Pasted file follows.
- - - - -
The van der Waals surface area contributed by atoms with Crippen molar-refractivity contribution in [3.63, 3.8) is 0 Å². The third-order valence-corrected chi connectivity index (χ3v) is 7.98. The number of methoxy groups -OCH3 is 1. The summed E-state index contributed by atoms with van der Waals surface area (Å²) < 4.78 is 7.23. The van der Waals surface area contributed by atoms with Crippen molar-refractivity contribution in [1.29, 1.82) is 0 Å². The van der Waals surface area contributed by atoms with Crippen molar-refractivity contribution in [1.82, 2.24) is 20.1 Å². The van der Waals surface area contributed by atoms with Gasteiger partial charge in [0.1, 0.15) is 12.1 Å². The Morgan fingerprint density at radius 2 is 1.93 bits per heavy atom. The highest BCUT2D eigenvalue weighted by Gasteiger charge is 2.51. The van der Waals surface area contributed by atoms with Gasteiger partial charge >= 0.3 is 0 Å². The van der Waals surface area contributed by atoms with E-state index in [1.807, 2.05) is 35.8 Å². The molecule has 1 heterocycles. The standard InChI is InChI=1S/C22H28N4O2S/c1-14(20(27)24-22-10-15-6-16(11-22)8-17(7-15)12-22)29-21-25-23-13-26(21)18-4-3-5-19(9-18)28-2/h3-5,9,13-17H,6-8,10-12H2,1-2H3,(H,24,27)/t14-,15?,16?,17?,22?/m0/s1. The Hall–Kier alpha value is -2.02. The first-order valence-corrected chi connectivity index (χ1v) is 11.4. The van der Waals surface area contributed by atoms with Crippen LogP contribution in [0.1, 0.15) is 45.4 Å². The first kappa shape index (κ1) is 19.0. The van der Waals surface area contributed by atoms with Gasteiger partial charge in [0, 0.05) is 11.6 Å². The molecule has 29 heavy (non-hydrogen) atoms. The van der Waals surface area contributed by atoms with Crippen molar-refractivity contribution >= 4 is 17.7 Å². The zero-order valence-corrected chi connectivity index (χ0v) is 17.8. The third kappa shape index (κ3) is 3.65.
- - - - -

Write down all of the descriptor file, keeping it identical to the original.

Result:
The van der Waals surface area contributed by atoms with Crippen molar-refractivity contribution in [3.63, 3.8) is 0 Å². The third-order valence-corrected chi connectivity index (χ3v) is 7.98. The number of methoxy groups -OCH3 is 1. The summed E-state index contributed by atoms with van der Waals surface area (Å²) < 4.78 is 7.23. The van der Waals surface area contributed by atoms with Crippen molar-refractivity contribution in [1.29, 1.82) is 0 Å². The van der Waals surface area contributed by atoms with Crippen molar-refractivity contribution in [1.82, 2.24) is 20.1 Å². The van der Waals surface area contributed by atoms with Gasteiger partial charge in [0.1, 0.15) is 12.1 Å². The Morgan fingerprint density at radius 2 is 1.93 bits per heavy atom. The highest BCUT2D eigenvalue weighted by Gasteiger charge is 2.51. The van der Waals surface area contributed by atoms with Gasteiger partial charge >= 0.3 is 0 Å². The van der Waals surface area contributed by atoms with E-state index in [1.807, 2.05) is 35.8 Å². The molecule has 1 heterocycles. The standard InChI is InChI=1S/C22H28N4O2S/c1-14(20(27)24-22-10-15-6-16(11-22)8-17(7-15)12-22)29-21-25-23-13-26(21)18-4-3-5-19(9-18)28-2/h3-5,9,13-17H,6-8,10-12H2,1-2H3,(H,24,27)/t14-,15?,16?,17?,22?/m0/s1. The Hall–Kier alpha value is -2.02. The first-order valence-corrected chi connectivity index (χ1v) is 11.4. The van der Waals surface area contributed by atoms with Crippen LogP contribution in [0.1, 0.15) is 45.4 Å². The first kappa shape index (κ1) is 19.0. The van der Waals surface area contributed by atoms with Gasteiger partial charge in [0, 0.05) is 11.6 Å². The molecule has 29 heavy (non-hydrogen) atoms. The van der Waals surface area contributed by atoms with Crippen molar-refractivity contribution >= 4 is 17.7 Å². The zero-order valence-corrected chi connectivity index (χ0v) is 17.8. The third kappa shape index (κ3) is 3.65.